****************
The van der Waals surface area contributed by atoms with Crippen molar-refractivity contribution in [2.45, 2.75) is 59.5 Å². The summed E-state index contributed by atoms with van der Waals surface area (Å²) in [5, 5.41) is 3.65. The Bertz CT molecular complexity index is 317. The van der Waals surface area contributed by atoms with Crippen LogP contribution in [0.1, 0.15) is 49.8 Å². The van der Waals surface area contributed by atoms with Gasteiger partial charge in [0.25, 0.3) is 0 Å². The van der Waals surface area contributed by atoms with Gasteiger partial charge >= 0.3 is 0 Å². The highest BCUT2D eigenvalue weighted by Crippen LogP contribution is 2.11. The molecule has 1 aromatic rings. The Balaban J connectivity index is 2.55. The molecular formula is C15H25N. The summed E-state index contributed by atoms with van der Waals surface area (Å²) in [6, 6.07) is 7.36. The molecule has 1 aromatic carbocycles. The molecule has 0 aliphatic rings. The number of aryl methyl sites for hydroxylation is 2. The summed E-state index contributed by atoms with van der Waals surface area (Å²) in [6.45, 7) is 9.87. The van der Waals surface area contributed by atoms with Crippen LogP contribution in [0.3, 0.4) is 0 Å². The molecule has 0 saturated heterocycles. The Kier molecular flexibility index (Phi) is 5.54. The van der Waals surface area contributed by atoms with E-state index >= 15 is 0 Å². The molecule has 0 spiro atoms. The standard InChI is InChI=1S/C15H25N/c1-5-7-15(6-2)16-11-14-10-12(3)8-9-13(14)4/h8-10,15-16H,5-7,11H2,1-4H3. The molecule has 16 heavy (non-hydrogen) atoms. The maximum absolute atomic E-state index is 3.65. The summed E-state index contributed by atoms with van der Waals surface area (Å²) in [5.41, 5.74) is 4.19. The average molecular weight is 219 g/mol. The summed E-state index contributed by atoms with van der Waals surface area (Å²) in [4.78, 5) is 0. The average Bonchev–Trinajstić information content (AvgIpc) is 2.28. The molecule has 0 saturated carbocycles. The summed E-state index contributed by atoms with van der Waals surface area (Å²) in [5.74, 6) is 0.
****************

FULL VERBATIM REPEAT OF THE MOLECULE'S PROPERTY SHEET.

The van der Waals surface area contributed by atoms with Crippen molar-refractivity contribution in [2.45, 2.75) is 59.5 Å². The summed E-state index contributed by atoms with van der Waals surface area (Å²) in [5, 5.41) is 3.65. The Bertz CT molecular complexity index is 317. The van der Waals surface area contributed by atoms with Crippen LogP contribution in [0.1, 0.15) is 49.8 Å². The van der Waals surface area contributed by atoms with Gasteiger partial charge in [0.25, 0.3) is 0 Å². The van der Waals surface area contributed by atoms with Gasteiger partial charge >= 0.3 is 0 Å². The highest BCUT2D eigenvalue weighted by Crippen LogP contribution is 2.11. The molecule has 1 aromatic rings. The Balaban J connectivity index is 2.55. The molecular formula is C15H25N. The summed E-state index contributed by atoms with van der Waals surface area (Å²) in [6, 6.07) is 7.36. The molecule has 1 aromatic carbocycles. The molecule has 0 aliphatic rings. The number of aryl methyl sites for hydroxylation is 2. The summed E-state index contributed by atoms with van der Waals surface area (Å²) in [6.45, 7) is 9.87. The van der Waals surface area contributed by atoms with Crippen LogP contribution in [0.3, 0.4) is 0 Å². The molecule has 0 saturated heterocycles. The Kier molecular flexibility index (Phi) is 5.54. The van der Waals surface area contributed by atoms with E-state index >= 15 is 0 Å². The molecule has 0 spiro atoms. The standard InChI is InChI=1S/C15H25N/c1-5-7-15(6-2)16-11-14-10-12(3)8-9-13(14)4/h8-10,15-16H,5-7,11H2,1-4H3. The molecule has 16 heavy (non-hydrogen) atoms. The maximum absolute atomic E-state index is 3.65. The summed E-state index contributed by atoms with van der Waals surface area (Å²) in [5.41, 5.74) is 4.19. The average molecular weight is 219 g/mol. The summed E-state index contributed by atoms with van der Waals surface area (Å²) in [4.78, 5) is 0. The average Bonchev–Trinajstić information content (AvgIpc) is 2.28. The molecule has 0 saturated carbocycles. The summed E-state index contributed by atoms with van der Waals surface area (Å²) in [5.74, 6) is 0.